FAIRFORD, UK: Lt. Gen. Chris Bogdan hates being labeled the man who oversees the trillion dollar jet fighter, also known as the Joint Strike Fighter as you can tell from the headline.
Breaking Defense readers will remember that this estimate is extends more than half a century and includes such assumptions as the Marines will fly the F-35 vertically or in hover much more frequently than they will horizontally.
Bogdan has bullied, wheedled, cajoled and enticed the companies who make the F-35 to cut those costs and to do a better job of communicating with him and the taxpayers about problems with the plane.
In fact, he told reporters today at a press briefing here where the Royal International Air Tattoo begins tomorrow, he spends almost as much time on the phone with Lorraine Martin, the woman who leads Lockheed Martin’s work on the F-35, and Bennet Croswen, who leads Pratt & Whitney’s work building the F135, the engine that powers the plane, as he does with his wife.
To bring down those huge estimated costs Bogdan has signed what Martin calls a “landmark agreement” with Lockheed Martin. In return for $85 million invested by Lockheed, Northrop Grumman and BAE Systems each of the next two years on cost saving measures, Bogdan has agreed to let the companies keep the profits from the money saved.
There is, of course, a catch. The companies must first prove that their investments saved money. Only then do they get the profits.
In return, Bogdan will reap savings estimated by Martin to be north of $8 billion over the program’s life, after adding up results from the 300-plus savings efforts Lockheed and its partners have identified.
On top of those savings — which should bring the price of an F-35 in line with existing fourth generation fighters, as Martin has promised before. That should mean an F-35 will cost about $80 million each by 2019.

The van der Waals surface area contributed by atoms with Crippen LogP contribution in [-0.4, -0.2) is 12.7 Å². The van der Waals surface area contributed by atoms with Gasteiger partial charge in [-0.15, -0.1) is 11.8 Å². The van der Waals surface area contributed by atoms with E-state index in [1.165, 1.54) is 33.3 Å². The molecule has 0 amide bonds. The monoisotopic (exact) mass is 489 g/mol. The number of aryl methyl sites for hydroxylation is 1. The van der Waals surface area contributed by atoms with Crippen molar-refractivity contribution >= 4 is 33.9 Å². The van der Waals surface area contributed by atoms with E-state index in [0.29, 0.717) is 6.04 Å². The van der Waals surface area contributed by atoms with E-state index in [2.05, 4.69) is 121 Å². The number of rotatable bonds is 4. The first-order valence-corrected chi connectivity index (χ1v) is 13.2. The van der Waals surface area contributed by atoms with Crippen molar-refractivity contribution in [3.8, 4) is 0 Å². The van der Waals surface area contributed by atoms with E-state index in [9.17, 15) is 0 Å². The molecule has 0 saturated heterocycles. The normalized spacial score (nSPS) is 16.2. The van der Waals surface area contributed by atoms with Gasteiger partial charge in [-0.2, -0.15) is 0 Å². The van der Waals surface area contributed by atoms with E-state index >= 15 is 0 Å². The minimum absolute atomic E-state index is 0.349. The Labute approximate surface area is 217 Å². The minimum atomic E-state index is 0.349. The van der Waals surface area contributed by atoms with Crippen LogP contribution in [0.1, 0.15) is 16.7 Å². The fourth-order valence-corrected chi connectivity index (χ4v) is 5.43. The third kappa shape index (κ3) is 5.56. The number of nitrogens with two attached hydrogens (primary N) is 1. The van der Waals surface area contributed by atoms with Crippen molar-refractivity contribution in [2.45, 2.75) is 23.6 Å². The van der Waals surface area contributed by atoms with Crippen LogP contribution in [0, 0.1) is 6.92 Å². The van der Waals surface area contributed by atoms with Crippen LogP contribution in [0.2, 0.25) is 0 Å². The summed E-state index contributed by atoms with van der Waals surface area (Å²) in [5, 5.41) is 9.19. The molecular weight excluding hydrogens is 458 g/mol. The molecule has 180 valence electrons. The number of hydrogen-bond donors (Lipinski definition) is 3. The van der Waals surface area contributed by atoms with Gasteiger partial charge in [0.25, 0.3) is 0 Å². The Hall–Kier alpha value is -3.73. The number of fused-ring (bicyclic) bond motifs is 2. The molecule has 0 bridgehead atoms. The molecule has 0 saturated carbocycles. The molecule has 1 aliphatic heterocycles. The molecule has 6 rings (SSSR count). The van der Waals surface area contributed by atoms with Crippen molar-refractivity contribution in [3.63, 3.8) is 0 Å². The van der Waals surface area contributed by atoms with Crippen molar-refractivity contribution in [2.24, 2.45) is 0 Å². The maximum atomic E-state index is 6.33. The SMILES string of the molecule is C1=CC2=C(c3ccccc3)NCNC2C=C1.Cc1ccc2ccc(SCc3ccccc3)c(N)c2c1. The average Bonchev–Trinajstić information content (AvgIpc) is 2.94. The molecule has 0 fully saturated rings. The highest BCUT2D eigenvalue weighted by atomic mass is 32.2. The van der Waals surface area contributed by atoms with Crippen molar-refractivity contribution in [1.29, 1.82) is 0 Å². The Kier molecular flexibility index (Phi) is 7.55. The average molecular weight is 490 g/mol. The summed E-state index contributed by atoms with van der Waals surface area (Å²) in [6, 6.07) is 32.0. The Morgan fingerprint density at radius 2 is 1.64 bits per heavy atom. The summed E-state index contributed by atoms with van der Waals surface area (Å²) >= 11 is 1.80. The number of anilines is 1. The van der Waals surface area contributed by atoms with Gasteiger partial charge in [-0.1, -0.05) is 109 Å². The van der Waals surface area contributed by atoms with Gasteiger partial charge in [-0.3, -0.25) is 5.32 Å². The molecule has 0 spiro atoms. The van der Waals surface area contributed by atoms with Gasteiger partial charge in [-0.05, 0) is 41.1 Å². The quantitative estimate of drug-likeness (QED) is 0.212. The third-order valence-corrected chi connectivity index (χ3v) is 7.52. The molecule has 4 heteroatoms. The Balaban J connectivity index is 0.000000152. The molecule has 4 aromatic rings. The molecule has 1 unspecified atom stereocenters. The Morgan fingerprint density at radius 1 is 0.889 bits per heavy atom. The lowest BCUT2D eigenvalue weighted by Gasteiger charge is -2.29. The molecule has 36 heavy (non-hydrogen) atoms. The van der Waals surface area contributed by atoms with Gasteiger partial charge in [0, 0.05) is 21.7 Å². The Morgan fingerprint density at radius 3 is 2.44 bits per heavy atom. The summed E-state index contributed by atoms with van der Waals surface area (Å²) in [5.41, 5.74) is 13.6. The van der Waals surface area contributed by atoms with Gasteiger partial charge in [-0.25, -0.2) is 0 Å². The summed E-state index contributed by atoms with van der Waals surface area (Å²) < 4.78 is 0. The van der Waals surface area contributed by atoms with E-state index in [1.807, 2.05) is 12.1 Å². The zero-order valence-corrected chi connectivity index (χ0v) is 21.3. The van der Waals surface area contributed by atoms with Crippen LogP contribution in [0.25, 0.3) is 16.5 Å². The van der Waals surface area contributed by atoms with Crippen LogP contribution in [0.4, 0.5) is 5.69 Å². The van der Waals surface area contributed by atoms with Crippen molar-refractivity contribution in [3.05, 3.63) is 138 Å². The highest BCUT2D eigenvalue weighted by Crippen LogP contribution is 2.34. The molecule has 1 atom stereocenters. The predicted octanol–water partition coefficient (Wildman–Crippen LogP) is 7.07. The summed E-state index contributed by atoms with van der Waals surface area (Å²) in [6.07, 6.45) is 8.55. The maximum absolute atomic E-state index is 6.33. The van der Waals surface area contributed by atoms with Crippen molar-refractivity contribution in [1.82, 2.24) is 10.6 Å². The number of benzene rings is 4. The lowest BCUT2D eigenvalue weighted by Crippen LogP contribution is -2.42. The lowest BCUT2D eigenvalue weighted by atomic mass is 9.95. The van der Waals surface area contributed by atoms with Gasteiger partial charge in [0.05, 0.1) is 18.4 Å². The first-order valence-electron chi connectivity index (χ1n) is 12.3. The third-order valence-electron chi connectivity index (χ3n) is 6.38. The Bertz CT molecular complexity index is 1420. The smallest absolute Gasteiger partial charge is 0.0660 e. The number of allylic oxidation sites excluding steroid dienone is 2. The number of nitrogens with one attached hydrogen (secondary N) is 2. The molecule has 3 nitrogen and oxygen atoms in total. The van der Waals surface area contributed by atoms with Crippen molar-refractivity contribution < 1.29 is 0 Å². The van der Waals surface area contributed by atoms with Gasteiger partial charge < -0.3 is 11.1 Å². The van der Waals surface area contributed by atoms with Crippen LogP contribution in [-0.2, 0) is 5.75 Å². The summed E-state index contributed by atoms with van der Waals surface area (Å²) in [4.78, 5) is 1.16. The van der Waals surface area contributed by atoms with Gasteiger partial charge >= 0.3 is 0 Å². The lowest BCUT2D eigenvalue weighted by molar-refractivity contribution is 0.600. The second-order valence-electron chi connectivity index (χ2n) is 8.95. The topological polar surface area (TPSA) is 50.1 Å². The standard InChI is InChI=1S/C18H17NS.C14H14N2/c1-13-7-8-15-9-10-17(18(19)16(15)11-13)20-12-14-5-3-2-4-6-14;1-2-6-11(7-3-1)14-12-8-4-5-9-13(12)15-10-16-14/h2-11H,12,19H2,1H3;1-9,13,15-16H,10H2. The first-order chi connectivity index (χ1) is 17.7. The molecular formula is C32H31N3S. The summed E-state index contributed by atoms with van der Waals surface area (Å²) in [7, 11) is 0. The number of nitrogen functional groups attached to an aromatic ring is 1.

Bogdan also renewed an old idea Lockheed has been kicking around for years — implementing what are called block buys to save money. It would allow the United States to join with allies and to buy F-35s at discounted prices, thanks to the larger numbers Lockheed would produce.
This approach, which gets around the requirement that Congress approve multi-year buys and that their cost savings exceed 10 percent. Many of America’s partners in the F-35 program budget on a multi-year basis as a matter of course and want both the cost decrease and the greater flexibility block buys would yield them.
One example offered by Martin: changing the material with which the canopy bowframe is made will reduce the price by an estimated $340,000. Throughout the fleet of 3,000 some planes that will save $31 million over life of program, Martin said. Add a few dozen of those together and the money starts to add up.
On the topical question of whether the Marine version of the F-35 would appear at RIAT or at Farnborough, Bogdan was carefully neutral while indicating he hoped the four planes would fly here from Naval Air Station Patuxent River as long as they were cleared for safe flight by NavAir.
“We won’t rush that decision by the air worthiness authorities but we will give them all the information we can about the incident,” Bogdan said.
PIlots are standing by and could take off immediately should the green light be given, he added.
While neither Bogdan nor Martin said so, they sounded pretty confident that the F-35Bs would be cleared for flight in time for the Farnborough Air Show, which begins Monday. Even though signs around Swindon, the biggest town near here, sported F-35 Debut logos in the upper right corner, it looks pretty unlikely the aircraft will arrive there in time for Saturday flights at the tattoo.